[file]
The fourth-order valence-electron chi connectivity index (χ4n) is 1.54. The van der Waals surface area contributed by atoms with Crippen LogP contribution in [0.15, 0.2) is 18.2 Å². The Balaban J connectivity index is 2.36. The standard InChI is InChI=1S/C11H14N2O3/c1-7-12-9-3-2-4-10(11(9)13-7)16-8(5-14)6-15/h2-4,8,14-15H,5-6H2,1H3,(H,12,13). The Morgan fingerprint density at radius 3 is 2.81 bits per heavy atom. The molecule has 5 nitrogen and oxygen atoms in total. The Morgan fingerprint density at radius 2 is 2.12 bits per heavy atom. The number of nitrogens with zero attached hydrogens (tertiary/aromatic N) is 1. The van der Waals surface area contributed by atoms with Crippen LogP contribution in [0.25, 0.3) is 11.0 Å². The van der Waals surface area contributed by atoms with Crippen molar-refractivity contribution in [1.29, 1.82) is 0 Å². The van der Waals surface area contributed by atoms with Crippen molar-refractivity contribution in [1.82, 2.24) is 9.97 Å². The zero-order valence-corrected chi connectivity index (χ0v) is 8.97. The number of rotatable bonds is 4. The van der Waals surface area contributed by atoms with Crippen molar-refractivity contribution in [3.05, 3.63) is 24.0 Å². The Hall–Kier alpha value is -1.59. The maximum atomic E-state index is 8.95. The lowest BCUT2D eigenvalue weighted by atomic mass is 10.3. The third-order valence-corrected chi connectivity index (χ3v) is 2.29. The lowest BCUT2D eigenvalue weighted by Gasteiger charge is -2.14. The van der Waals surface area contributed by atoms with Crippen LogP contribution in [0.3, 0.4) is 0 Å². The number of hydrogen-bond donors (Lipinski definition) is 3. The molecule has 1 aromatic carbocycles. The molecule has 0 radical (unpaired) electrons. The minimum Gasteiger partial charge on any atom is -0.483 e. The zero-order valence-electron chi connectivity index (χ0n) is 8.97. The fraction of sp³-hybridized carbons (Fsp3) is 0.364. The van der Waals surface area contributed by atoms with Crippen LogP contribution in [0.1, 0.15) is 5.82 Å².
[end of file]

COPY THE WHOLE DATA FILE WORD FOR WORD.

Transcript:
The fourth-order valence-electron chi connectivity index (χ4n) is 1.54. The van der Waals surface area contributed by atoms with Crippen LogP contribution in [0.15, 0.2) is 18.2 Å². The Balaban J connectivity index is 2.36. The standard InChI is InChI=1S/C11H14N2O3/c1-7-12-9-3-2-4-10(11(9)13-7)16-8(5-14)6-15/h2-4,8,14-15H,5-6H2,1H3,(H,12,13). The Morgan fingerprint density at radius 3 is 2.81 bits per heavy atom. The molecule has 5 nitrogen and oxygen atoms in total. The Morgan fingerprint density at radius 2 is 2.12 bits per heavy atom. The number of nitrogens with zero attached hydrogens (tertiary/aromatic N) is 1. The van der Waals surface area contributed by atoms with Crippen LogP contribution in [0.25, 0.3) is 11.0 Å². The van der Waals surface area contributed by atoms with Crippen molar-refractivity contribution in [1.29, 1.82) is 0 Å². The van der Waals surface area contributed by atoms with Crippen molar-refractivity contribution in [1.82, 2.24) is 9.97 Å². The zero-order valence-corrected chi connectivity index (χ0v) is 8.97. The number of rotatable bonds is 4. The van der Waals surface area contributed by atoms with Crippen molar-refractivity contribution in [3.05, 3.63) is 24.0 Å². The Hall–Kier alpha value is -1.59. The maximum atomic E-state index is 8.95. The lowest BCUT2D eigenvalue weighted by atomic mass is 10.3. The third-order valence-corrected chi connectivity index (χ3v) is 2.29. The lowest BCUT2D eigenvalue weighted by Gasteiger charge is -2.14. The van der Waals surface area contributed by atoms with Crippen LogP contribution in [0.3, 0.4) is 0 Å². The number of hydrogen-bond donors (Lipinski definition) is 3. The molecule has 1 aromatic carbocycles. The molecule has 0 radical (unpaired) electrons. The minimum Gasteiger partial charge on any atom is -0.483 e. The zero-order valence-electron chi connectivity index (χ0n) is 8.97. The fraction of sp³-hybridized carbons (Fsp3) is 0.364. The van der Waals surface area contributed by atoms with Crippen LogP contribution in [0.1, 0.15) is 5.82 Å².